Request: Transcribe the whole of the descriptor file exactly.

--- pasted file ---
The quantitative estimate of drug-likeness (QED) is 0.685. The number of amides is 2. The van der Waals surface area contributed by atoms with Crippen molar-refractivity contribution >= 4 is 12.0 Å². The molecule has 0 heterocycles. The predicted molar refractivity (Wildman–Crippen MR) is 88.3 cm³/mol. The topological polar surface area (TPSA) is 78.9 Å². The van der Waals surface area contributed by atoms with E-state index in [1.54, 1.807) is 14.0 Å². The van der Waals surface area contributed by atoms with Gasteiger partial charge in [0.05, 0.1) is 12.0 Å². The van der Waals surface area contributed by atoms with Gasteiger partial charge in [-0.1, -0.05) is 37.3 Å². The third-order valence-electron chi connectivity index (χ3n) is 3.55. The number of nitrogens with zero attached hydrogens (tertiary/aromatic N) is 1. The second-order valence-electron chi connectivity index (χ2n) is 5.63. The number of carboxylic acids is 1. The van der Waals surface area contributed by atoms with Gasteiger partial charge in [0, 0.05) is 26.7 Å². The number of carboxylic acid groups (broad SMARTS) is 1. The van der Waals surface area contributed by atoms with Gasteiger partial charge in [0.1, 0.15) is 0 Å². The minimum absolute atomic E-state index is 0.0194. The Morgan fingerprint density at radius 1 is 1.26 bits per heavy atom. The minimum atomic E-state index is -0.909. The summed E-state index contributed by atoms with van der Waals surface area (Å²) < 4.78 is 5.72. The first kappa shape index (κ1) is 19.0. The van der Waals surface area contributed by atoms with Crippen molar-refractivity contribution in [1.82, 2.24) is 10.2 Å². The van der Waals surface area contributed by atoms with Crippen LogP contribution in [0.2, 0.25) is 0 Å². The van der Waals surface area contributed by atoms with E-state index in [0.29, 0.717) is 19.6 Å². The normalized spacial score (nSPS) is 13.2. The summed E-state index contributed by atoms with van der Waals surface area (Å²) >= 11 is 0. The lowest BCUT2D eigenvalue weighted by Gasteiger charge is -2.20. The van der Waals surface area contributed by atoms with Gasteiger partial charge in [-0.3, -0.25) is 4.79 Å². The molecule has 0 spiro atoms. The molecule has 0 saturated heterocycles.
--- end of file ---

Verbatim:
The quantitative estimate of drug-likeness (QED) is 0.685. The number of amides is 2. The van der Waals surface area contributed by atoms with Crippen molar-refractivity contribution >= 4 is 12.0 Å². The molecule has 0 heterocycles. The predicted molar refractivity (Wildman–Crippen MR) is 88.3 cm³/mol. The topological polar surface area (TPSA) is 78.9 Å². The van der Waals surface area contributed by atoms with E-state index in [1.54, 1.807) is 14.0 Å². The van der Waals surface area contributed by atoms with Gasteiger partial charge in [0.05, 0.1) is 12.0 Å². The van der Waals surface area contributed by atoms with Gasteiger partial charge in [-0.1, -0.05) is 37.3 Å². The third-order valence-electron chi connectivity index (χ3n) is 3.55. The number of nitrogens with zero attached hydrogens (tertiary/aromatic N) is 1. The second-order valence-electron chi connectivity index (χ2n) is 5.63. The number of carboxylic acids is 1. The van der Waals surface area contributed by atoms with Gasteiger partial charge in [0, 0.05) is 26.7 Å². The number of carboxylic acid groups (broad SMARTS) is 1. The van der Waals surface area contributed by atoms with Gasteiger partial charge in [0.1, 0.15) is 0 Å². The minimum absolute atomic E-state index is 0.0194. The Morgan fingerprint density at radius 1 is 1.26 bits per heavy atom. The minimum atomic E-state index is -0.909. The summed E-state index contributed by atoms with van der Waals surface area (Å²) < 4.78 is 5.72. The first kappa shape index (κ1) is 19.0. The van der Waals surface area contributed by atoms with Crippen molar-refractivity contribution in [1.82, 2.24) is 10.2 Å². The van der Waals surface area contributed by atoms with Crippen LogP contribution in [0.2, 0.25) is 0 Å². The van der Waals surface area contributed by atoms with E-state index in [0.29, 0.717) is 19.6 Å². The normalized spacial score (nSPS) is 13.2. The summed E-state index contributed by atoms with van der Waals surface area (Å²) >= 11 is 0. The lowest BCUT2D eigenvalue weighted by Gasteiger charge is -2.20. The van der Waals surface area contributed by atoms with Gasteiger partial charge in [-0.3, -0.25) is 4.79 Å². The molecule has 0 spiro atoms. The molecule has 0 saturated heterocycles.